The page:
Search Images Maps Play YouTube News Gmail Drive More »
Sign in
Screen reader users: click this link for accessible mode. Accessible mode has the same essential features but works better with your reader.

Patents

  1. Advanced Patent Search
Publication numberUS20060184979 A1
Publication typeApplication
Application numberUS 11/400,691
Publication dateAug 17, 2006
Filing dateApr 7, 2006
Priority dateJun 28, 1999
Also published asUS8255956
Publication number11400691, 400691, US 2006/0184979 A1, US 2006/184979 A1, US 20060184979 A1, US 20060184979A1, US 2006184979 A1, US 2006184979A1, US-A1-20060184979, US-A1-2006184979, US2006/0184979A1, US2006/184979A1, US20060184979 A1, US20060184979A1, US2006184979 A1, US2006184979A1
InventorsSadik Bayrakeri, Donald Gordon, Edward Ludvig, John Comito, Jeremy Edmonds, Eugene Gershtein
Original AssigneeSedna Patent Services, Llc
Export CitationBiBTeX, EndNote, RefMan
External Links: USPTO, USPTO Assignment, Espacenet
System and method for delivery of short-time duration video segments
US 20060184979 A1
Abstract
A system and method for efficient delivery of video segments. One embodiment relates to the delivery of short-time duration video segments. The video segments may be delivered as part of a media-rich interactive program guide (IPG) or for some other application. The system and method provides a viewer with access to a video segment starting at its beginning (or any other selectable point within the video segment). Such access may be provided using a server-centric interactive technique. The server-centric technique may involve use of a demand-cast system and method. Demand-cast messaging may occur between a session manager, transport stream generator, and terminal. For example, a video object on a screen may be activated by a viewer using a remote control for a terminal. Activation of the object may cause transmission of a request from the terminal to a session manager for a video segment corresponding to the object. In response to the request, the session manager may initiate a process to accomplish delivery of the video segment from a transport stream generator to the terminal.
Images(10)
Previous page
Next page
Claims(9)
1. A system, comprising:
a transport stream generator for generating and providing at least one transport stream to a plurality of terminals, the transport stream including an interactive program guide (IPG), the IPG including a plurality of video segments, the video segments including a set of frequently accessed video segments that are broadcast continuously within the same transport stream as the IPG and a set of less frequently accessed video segments that are demand-cast; and
a session manager for managing delivery of the IPG and for monitoring demand-cast stream usage by the terminals, and for requesting that the transport stream generator insert one of the less frequently accessed video segments into the transport stream, upon request from one of the terminals and based on the demand-cast stream usage.
2. The system of claim 1, further comprising:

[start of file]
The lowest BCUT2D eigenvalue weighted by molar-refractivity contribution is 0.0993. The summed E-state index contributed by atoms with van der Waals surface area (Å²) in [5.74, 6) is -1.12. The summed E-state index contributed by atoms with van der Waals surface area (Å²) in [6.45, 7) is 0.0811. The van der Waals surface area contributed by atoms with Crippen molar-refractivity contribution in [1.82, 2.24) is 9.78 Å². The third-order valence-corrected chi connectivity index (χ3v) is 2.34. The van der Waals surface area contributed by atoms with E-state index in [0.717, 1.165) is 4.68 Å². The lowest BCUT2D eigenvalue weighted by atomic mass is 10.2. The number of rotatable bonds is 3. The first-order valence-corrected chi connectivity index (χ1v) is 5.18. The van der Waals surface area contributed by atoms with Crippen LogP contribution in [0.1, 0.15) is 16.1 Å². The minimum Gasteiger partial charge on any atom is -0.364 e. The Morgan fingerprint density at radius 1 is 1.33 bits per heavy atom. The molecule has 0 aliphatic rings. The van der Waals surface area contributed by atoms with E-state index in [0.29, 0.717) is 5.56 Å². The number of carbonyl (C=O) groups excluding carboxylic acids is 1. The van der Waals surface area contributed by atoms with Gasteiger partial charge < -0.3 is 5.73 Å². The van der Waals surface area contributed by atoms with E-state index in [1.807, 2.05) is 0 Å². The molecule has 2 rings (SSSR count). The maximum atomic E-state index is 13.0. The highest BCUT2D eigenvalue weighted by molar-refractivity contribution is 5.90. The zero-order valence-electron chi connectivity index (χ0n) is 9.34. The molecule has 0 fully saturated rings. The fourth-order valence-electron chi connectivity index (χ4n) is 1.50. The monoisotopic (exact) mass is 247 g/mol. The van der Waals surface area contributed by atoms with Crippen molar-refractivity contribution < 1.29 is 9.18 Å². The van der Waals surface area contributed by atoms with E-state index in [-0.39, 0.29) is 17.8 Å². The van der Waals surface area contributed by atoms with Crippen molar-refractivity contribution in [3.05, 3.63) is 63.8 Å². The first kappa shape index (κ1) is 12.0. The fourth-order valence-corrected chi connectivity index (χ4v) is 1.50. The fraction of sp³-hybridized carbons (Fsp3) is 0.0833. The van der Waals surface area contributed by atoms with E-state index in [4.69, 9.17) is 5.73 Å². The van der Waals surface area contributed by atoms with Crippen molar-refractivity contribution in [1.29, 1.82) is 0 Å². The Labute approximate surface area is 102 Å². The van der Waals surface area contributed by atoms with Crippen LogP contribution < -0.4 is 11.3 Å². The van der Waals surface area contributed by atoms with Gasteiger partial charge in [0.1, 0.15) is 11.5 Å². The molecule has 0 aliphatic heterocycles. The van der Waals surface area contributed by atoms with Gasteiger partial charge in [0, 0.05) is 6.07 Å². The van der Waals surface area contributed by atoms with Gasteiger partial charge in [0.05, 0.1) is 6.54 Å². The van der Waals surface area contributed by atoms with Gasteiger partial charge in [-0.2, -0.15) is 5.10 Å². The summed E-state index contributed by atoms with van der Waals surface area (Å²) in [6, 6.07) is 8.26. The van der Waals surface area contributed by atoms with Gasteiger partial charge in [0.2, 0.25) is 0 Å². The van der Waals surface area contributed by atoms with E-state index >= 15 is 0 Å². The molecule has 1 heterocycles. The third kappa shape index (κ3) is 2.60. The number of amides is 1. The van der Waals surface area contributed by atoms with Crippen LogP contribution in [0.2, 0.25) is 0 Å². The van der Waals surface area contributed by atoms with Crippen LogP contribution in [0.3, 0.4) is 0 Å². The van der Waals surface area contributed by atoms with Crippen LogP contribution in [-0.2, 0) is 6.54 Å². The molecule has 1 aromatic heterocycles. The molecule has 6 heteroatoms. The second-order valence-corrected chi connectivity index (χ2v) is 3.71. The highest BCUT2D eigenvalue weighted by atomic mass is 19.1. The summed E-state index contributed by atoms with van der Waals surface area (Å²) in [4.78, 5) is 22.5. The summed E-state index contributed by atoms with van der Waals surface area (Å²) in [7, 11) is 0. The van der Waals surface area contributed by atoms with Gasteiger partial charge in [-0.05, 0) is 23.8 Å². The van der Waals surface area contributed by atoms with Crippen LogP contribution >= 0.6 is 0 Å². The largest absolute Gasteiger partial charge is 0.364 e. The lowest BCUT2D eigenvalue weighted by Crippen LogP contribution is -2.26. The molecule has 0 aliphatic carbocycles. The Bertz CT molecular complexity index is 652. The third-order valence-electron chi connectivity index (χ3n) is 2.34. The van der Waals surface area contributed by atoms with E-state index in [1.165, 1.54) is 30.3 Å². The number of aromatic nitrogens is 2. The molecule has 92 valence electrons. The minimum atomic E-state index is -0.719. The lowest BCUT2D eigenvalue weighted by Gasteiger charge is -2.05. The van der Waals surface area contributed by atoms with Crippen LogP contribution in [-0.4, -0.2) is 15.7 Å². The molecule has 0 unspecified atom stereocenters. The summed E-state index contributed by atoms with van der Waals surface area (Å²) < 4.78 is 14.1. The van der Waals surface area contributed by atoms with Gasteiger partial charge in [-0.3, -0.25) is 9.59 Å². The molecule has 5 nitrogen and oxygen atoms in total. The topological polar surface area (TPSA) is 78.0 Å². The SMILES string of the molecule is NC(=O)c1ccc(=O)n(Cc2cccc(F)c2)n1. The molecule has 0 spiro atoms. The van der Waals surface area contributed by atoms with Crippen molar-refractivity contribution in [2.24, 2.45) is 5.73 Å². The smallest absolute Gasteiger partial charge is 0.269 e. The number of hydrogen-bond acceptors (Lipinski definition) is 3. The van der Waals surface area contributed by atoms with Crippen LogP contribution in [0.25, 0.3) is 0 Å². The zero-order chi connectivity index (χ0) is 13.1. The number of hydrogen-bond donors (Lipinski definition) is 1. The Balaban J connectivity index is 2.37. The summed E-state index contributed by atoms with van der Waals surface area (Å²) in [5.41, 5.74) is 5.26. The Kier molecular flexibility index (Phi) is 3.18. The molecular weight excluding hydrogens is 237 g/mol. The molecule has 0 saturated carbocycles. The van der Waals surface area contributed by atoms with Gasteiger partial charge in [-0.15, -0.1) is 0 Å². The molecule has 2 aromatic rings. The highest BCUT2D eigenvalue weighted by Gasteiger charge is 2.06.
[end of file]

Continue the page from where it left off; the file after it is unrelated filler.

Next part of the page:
a distribution center including the transport stream generator and the session manager.
3. The system of claim 1, wherein the transport stream generator and the session manager are at a set of local neighborhood equipment.
4. The system of claim 1, wherein the transport stream generator is at a set of local neighborhood equipment and the session manager is at a headend.
5. The system of claim 1, wherein one of terminals sends a request to the session manager for one of the less frequently accessed video segments, when a user selects a video object in the IPG.
6. The system of claim 1, wherein the less frequently accessed video segments include a plurality of previews and a plurality of advertisements.
7. The system of claim 1, wherein the less frequently accessed video segments are pull demand-cast.
8. The system of claim 1, wherein the session manager de-registers one of the terminals from a transport stream registry, after a period of time within which the terminal did not release the demand-cast stream.
9. The system of claim 1, wherein the session manager registers one of the terminals to a transport stream registry, after the terminal acquires a demand-cast stream.
Description
RELATED APPLICATIONS

This application is a divisional of pending U.S. patent application Ser. No. 09/604,835, filed Jun. 27, 2000, entitled “SYSTEM AND METHOD FOR DELIVERY OF SHORT-TERM DURATION OF VIDEO SEGMENTS,” which application claims the benefit of U.S. Provisional Patent Application Ser. No. 60/141,533, filed Jun. 28, 1999, entitled “SERVER-CENTRIC SHORT-TIME DURATION VIDEO SEGMENT DELIVERY PROCESS IN AN INTERACTIVE TELEVISION ENVIRONMENT.” U.S. patent application Ser. No. 09/604,835 also claims the benefit of U.S. Provisional Patent Application Ser. No. 60/178,100, filed Jan. 26, 2000, entitled “BANDWIDTH MANAGEMENT TECHNIQUES FOR DELIVERY OF INTERACTIVE PROGRAM GUIDE.”

U.S. patent application Ser. No. 09/604,835 is a continuation-in-part of co-pending U.S. patent application Ser. No. 09/524,854, filed Mar. 14, 2000, entitled “BANDWIDTH MANAGEMENT TECHNIQUES FOR DELIVERY OF INTERACTIVE PROGRAM GUIDE.” U.S. patent application Ser. No. 09/604,835 is also a continuation-in-part of co-pending U.S. patent application Ser. No. 09/538,562, filed Mar. 29, 2000, entitled “DEMAND-CAST SYSTEM AND BANDWIDTH MANAGEMENT FOR DELIVERY OF INTERACTIVE PROGRAMMING.” U.S. patent application Ser. No. 09/604,835 is also a continuation-in-part of co-pending U.S. patent application Ser. No. 09/539,228, filed Mar. 30, 2000, entitled “MESSAGING PROTOCOL FOR DEMAND-CAST SYSTEM AND BANDWIDTH MANAGEMENT.”

BACKGROUND OF THE INVENTION

1. Field of the Invention

The invention relates to communications systems in general. More specifically, the invention relates to video communications systems.

2. Description of the Background Art